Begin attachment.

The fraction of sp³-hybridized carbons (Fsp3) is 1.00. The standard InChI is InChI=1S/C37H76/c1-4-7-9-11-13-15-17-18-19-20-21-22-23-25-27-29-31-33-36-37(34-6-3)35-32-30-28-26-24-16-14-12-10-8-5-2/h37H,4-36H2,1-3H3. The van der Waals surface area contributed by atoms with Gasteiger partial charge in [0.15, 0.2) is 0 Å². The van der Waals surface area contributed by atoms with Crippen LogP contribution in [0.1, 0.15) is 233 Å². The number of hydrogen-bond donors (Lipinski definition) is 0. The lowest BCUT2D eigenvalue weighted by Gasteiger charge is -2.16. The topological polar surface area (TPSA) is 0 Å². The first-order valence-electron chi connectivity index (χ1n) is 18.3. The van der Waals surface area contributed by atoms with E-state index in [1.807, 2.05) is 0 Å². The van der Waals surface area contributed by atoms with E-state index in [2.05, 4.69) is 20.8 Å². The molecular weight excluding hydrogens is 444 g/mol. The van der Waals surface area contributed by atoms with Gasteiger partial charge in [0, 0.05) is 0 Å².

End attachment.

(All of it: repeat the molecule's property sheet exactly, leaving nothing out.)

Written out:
The fraction of sp³-hybridized carbons (Fsp3) is 1.00. The standard InChI is InChI=1S/C37H76/c1-4-7-9-11-13-15-17-18-19-20-21-22-23-25-27-29-31-33-36-37(34-6-3)35-32-30-28-26-24-16-14-12-10-8-5-2/h37H,4-36H2,1-3H3. The van der Waals surface area contributed by atoms with Gasteiger partial charge in [0.15, 0.2) is 0 Å². The van der Waals surface area contributed by atoms with Crippen LogP contribution in [0.1, 0.15) is 233 Å². The number of hydrogen-bond donors (Lipinski definition) is 0. The lowest BCUT2D eigenvalue weighted by Gasteiger charge is -2.16. The topological polar surface area (TPSA) is 0 Å². The first-order valence-electron chi connectivity index (χ1n) is 18.3. The van der Waals surface area contributed by atoms with E-state index in [1.807, 2.05) is 0 Å². The van der Waals surface area contributed by atoms with E-state index in [2.05, 4.69) is 20.8 Å². The molecular weight excluding hydrogens is 444 g/mol. The van der Waals surface area contributed by atoms with Gasteiger partial charge in [0, 0.05) is 0 Å².